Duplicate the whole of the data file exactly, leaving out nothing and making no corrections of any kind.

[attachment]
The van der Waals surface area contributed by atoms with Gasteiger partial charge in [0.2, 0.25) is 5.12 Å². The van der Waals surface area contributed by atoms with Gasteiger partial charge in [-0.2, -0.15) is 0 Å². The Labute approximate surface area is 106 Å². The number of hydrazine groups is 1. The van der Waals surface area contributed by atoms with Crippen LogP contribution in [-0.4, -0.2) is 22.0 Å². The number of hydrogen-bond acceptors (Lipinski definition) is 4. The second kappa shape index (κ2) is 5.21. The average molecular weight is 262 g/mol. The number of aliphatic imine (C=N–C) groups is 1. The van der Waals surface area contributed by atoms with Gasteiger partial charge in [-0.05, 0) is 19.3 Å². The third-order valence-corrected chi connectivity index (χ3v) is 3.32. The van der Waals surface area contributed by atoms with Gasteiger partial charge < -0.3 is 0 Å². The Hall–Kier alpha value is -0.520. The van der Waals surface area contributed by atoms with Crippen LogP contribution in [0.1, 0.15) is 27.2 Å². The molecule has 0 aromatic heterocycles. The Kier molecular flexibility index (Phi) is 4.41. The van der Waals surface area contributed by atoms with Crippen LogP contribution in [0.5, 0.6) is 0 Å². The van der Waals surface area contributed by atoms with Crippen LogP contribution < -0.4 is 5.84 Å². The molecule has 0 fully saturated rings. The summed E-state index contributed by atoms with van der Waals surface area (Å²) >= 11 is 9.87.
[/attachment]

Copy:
The van der Waals surface area contributed by atoms with Gasteiger partial charge in [0.2, 0.25) is 5.12 Å². The van der Waals surface area contributed by atoms with Gasteiger partial charge in [-0.2, -0.15) is 0 Å². The Labute approximate surface area is 106 Å². The number of hydrazine groups is 1. The van der Waals surface area contributed by atoms with Crippen LogP contribution in [-0.4, -0.2) is 22.0 Å². The number of hydrogen-bond acceptors (Lipinski definition) is 4. The second kappa shape index (κ2) is 5.21. The average molecular weight is 262 g/mol. The number of aliphatic imine (C=N–C) groups is 1. The van der Waals surface area contributed by atoms with Gasteiger partial charge in [-0.05, 0) is 19.3 Å². The third-order valence-corrected chi connectivity index (χ3v) is 3.32. The van der Waals surface area contributed by atoms with Gasteiger partial charge < -0.3 is 0 Å². The Hall–Kier alpha value is -0.520. The van der Waals surface area contributed by atoms with Crippen LogP contribution in [0.1, 0.15) is 27.2 Å². The molecule has 0 aromatic heterocycles. The Kier molecular flexibility index (Phi) is 4.41. The van der Waals surface area contributed by atoms with Crippen LogP contribution in [0.5, 0.6) is 0 Å². The van der Waals surface area contributed by atoms with Crippen LogP contribution < -0.4 is 5.84 Å². The molecule has 0 fully saturated rings. The summed E-state index contributed by atoms with van der Waals surface area (Å²) >= 11 is 9.87.